Nick, 62 years old, has lived with total visual impairment since he was 7 years old. For him, living an active, full life is key.
Nick is a competitive runner and Paralympian. He has also dabbled in mountain climbing and desert walks.
Nick has been a member of Achilles Running Club since it started in Sydney in 1996.
“Achilles has changed my life,” Nick says. “For one hour a week on a Sunday, each chapter gets together and we share life, walk or run with others, laugh, and have a great time.”
He had previously competed in 100m, 200m, and 400m races. After joining Achilles, he took up long-distance running, which led him to run marathons and ultra-marathons.
Nick goes to the track twice a week and his support worker is his guide runner. He has just returned to competing for the first time in 36 years and is planning to run a couple of short-distance races later this year.
He adds, “A support worker also takes me swimming in the local pool, which is much better than going alone. It’s a social activity as well as exercise.”
“I’ve been on some pretty interesting bushwalking adventures,” Nick says, “plus picnics, ferry trips and day trips to the Blue Mountains.”
Nick recently completed a 3-day desert walk on his own using Braille and an audible compass. He booked a support worker on Mable to help him plan it.
“It was absolutely wonderful,” he says. “The weather made it more challenging, but I loved every minute of it. I knew I could do it, I’d trained for it, and I had great support workers who believed in me. They worked out the technology and sorted out the safeguards and risk factors.”
A confirmed art lover, Nick also has a support worker take him to art exhibitions and galleries. “They help to describe the art for me, which means the world,” he shares.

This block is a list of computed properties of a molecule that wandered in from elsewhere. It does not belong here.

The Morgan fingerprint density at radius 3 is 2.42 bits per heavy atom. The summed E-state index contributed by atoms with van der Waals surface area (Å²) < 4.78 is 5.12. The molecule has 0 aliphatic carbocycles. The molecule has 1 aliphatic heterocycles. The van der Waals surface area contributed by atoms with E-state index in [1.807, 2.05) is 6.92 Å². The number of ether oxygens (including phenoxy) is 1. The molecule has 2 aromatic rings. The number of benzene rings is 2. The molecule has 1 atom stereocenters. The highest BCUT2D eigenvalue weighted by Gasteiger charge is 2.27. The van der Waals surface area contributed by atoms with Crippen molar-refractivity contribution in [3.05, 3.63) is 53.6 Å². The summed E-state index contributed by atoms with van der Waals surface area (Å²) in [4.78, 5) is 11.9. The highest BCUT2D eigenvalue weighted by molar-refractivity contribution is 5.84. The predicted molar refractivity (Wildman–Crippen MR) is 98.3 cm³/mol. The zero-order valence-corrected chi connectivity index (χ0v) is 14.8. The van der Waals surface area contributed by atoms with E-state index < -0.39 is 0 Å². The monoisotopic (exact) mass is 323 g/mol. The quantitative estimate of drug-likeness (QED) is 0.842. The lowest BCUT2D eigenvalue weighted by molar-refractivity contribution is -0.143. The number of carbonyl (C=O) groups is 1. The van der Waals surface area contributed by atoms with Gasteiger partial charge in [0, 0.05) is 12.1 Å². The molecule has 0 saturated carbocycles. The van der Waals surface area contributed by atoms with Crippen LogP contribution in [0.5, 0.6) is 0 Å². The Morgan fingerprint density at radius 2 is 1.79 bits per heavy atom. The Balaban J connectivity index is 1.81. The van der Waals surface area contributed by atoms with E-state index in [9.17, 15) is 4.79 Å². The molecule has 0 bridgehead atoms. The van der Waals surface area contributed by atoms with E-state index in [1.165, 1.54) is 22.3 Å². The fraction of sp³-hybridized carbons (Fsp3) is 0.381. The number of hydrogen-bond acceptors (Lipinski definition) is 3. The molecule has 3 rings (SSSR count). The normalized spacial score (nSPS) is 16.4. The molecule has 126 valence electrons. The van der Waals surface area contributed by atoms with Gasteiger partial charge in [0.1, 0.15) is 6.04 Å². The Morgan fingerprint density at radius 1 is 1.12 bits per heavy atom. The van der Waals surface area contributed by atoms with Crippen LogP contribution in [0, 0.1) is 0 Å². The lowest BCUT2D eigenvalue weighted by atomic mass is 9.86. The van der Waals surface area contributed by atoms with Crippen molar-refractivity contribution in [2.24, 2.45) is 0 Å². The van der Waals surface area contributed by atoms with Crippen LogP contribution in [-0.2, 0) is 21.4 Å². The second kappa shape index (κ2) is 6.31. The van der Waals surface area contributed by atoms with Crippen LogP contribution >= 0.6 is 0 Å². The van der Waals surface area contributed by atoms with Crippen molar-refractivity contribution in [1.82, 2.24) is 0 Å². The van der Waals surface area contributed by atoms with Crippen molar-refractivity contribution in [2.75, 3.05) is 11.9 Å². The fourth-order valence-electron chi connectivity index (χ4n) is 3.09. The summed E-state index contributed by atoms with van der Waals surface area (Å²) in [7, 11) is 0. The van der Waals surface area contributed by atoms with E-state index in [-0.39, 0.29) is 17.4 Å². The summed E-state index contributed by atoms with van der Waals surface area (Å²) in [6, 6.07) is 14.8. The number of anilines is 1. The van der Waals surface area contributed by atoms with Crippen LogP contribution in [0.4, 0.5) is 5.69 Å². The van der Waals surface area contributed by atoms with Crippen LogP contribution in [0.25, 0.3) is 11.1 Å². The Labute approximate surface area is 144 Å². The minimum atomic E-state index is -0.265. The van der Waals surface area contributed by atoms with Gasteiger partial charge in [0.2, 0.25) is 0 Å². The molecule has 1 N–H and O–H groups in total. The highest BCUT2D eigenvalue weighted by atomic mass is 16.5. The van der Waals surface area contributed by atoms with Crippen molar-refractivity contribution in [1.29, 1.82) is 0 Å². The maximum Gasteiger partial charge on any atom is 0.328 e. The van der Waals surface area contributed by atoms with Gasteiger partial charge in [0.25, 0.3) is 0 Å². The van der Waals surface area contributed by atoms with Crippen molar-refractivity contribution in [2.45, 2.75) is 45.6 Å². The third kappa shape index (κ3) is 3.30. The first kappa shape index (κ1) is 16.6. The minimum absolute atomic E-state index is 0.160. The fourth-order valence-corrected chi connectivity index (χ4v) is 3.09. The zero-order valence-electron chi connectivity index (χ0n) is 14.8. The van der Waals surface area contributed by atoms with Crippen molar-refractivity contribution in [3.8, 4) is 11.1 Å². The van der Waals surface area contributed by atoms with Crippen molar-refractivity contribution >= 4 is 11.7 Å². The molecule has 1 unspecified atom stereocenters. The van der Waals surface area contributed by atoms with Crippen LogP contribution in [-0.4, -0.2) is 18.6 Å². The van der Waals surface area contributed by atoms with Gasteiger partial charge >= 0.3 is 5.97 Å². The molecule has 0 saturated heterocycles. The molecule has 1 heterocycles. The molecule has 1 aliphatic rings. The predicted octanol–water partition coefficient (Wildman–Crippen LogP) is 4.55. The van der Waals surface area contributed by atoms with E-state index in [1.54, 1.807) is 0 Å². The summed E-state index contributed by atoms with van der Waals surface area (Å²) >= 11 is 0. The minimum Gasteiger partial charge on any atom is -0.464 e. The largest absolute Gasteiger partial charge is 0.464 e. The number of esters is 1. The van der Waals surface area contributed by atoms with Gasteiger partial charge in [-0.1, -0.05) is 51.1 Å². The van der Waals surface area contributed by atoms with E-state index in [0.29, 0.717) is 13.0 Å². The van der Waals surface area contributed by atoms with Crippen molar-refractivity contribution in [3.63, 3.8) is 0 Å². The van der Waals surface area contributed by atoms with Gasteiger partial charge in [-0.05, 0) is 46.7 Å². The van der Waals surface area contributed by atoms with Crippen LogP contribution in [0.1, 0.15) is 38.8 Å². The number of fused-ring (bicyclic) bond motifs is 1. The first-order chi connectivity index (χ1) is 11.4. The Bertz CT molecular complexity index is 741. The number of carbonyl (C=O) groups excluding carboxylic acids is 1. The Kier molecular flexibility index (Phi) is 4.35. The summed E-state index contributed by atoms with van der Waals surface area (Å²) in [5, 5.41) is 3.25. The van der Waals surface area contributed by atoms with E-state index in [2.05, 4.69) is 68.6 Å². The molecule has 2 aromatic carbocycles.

Aside from getting support for the things he loves to do, Nick gets assistance from his support workers for the everyday tasks. These include:
- Maintaining his website
- Support with his studies in Board Directorship
- Help with sales of the book ‘The Many Ways of Seeing’, so he can engage with people who want to chat with him
- Taking him to events and helping him with accessibility of the location
- Food shopping, cooking, and meal prep
- Going with him for hospital visits for practical and emotional support.
Finding his kind of independence with Mable
For Nick, the pricing on Mable is “much friendlier” and the Mable app offers excellent accessibility. “It’s very logical in the way it’s set up and it’s so easy to use, even for someone without vision.”
Nick says independence is about having choice. “I believe in weighing up independence with offers of assistance. For instance, I can cross a road by myself but if someone offers to help me, it saves me a lot of concentration.”
He adds, “In unfamiliar environments, having a support worker, a customer service person, or a member of the public offer assistance is much appreciated. Sometimes it saves me a lot of unnecessary stress.”
Similarly, Nick says, relying on his workers is better than depending on family because as a paid service, the support is on his terms. “It means not having to rely on the goodwill and generosity of other people who may be busy with their own lives.”
“Mable is definitely playing a role in inclusivity. The quality of workers is really good,” he adds, “and people like myself feel embraced and supported.”
A misconception non-disabled people often seem to have, according to Nick, is that people with disability are “automatically nice and happy”.
“We have good days and bad days just like everyone else. Also, blind people don’t always have better hearing! It’s just that our other senses can be more heightened to compensate for our lack of vision.”
Nick’s hopes for people with disability
Nick wishes that inclusivity was a higher priority in the community. “The more organisations encourage and support people with disabilities, and encourage others to do so too, the better life will be. We like to be made to feel welcome, introduced to others, included in activities.”
Nick encourages people to join the Achilles Club. “They don’t have to be good runners, they can walk. We have people from all fitness levels. Achilles provides a huge social outlet. I find that even people who are trying to come to terms with their disability – mental or physical – get a lot out of it.”